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EDITORIAL | Laws can have unintended consequences

Legislation written by the Maumelle City Council can have unintended consequences just as that written by any legislative body.

As hard as council members try to craft the perfect ordinance, the unintended consequences can be the hardest to predict. Such appears to be the case with the recently enacted golf cart ordinance that hasn’t even gone into effect as it was enacted less than 30 days ago.

In the lengthy debate that accompanied consideration of the proposed legislation there was discussion that 16-year-olds would use golf carts to cross Maumelle Boulevard, as is already common practice, but no one suggested that a group of 10-year-olds would take a golf cart out for a high speed spin.

That’s what happened Saturday in Maumelle. The ensuing accident totaled an expensive brick mailbox. None of the pre-teen passengers in the vehicle reported any injuries.

Looking at the damage to the bricks, that’s a miracle.

The driver told police he was rolling downhill backwards when he struck the mailbox because his electric motor stooped while climbing a hill. He must have been traveling at a high rate of speed for the mailbox to be demolished.

The parent /owner of the golf cart was issued a citation by police but there’s no indication he had a clue his son would be joy riding on Maumelle streets in the cart.

Likewise, none of the five City Council members who voted for the relaxed golf cart ordinance could have foreseen or expected such an accident. Most have grandchildren of their own.

Some will say that the law actually hasn’t changed yet since it hasn’t gone into effect. But the point we’re trying to make is that the unforeseen circumstances couldn’t have been predicted.

But when you start relaxing laws you are encouraging less responsible behavior.

Scientists have proven that teens, especially male teens, have not fully developed the part of the brain that controls judgment. That lack of judgment often leads to actions an adult wouldn’t consider attempting.

But we’re talking about pre-teens.

Here’s the deal. Members of the Country Club of Arkansas lobbied and pressured council members to support this legislation because they wanted to use golf carts for other than their intended purpose.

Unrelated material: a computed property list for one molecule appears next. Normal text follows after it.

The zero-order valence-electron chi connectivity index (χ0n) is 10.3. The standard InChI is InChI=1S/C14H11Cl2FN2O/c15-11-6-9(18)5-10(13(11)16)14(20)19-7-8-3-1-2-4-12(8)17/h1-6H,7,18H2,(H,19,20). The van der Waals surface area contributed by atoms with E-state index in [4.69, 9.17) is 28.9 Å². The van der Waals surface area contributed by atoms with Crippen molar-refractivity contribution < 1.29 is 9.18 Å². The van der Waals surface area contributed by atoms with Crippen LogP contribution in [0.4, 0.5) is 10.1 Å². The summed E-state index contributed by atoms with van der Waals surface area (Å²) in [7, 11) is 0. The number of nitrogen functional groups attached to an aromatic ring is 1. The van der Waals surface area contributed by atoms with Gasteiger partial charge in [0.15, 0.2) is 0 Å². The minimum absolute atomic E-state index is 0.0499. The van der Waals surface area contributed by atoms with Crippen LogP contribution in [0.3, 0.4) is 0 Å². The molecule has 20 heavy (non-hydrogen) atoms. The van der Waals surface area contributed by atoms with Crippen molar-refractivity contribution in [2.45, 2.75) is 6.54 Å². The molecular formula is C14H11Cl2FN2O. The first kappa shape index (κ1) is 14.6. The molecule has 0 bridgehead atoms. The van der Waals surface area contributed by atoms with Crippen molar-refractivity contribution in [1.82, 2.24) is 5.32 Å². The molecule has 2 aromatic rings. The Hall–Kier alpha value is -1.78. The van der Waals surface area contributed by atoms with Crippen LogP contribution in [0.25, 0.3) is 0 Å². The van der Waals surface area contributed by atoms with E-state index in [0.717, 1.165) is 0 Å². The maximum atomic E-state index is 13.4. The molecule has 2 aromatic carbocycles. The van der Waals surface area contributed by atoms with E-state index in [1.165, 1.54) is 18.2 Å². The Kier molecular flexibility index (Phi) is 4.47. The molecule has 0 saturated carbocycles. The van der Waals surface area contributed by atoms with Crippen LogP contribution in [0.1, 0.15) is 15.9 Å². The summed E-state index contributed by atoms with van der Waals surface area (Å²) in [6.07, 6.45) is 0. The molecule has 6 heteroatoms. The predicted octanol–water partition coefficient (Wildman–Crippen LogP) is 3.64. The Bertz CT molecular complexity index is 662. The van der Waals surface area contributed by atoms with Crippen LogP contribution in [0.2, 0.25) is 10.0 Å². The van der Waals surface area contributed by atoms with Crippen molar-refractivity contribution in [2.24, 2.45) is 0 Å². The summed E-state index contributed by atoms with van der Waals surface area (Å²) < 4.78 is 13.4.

Golf carts are made to transport golfers around golf courses where normal traffic is restricted. Normally you wouldn’t find automobiles or even mailboxes out on the fairways.

Club members said they currently use their carts outside the current law by driving them after dark to and from parties. Nothing unusual about that except it is illegal.

But what the members wanted was to expand that non-golf course use of the golf cart as a vehicle. And that’s where we run into problems.

Children, especially pre-teens, see what adults do and imitate those actions. When the current standards were relaxed, it sent a message that encourages children’s misbehavior. They see us driving golf carts around town to attend parties and we set a dangerous example for our children, whether or not alcohol is involved.

Albeit misguided, you can easily see why pre-teens would think if parents can go to a party, have a few drinks and drive the golf cart home - then why can’t they at least take it for a joy ride.

We were lucky this past weekend; no one was injured. But it’s only a matter of time before a golf cart collides with a larger vehicle rather than a brick mailbox. In that situation we doubt that the result will be the same. The golf cart will be the vehicle demolished in a hard hit by an automobile.

Then what happens to the teen or pre-teen driver and passengers? Your guess is as good as ours — but it won’t be pretty or painless.

We can sit around to wait for the horror of an accident involving a cart or we can do the adult thing now.

— Bill Lawson

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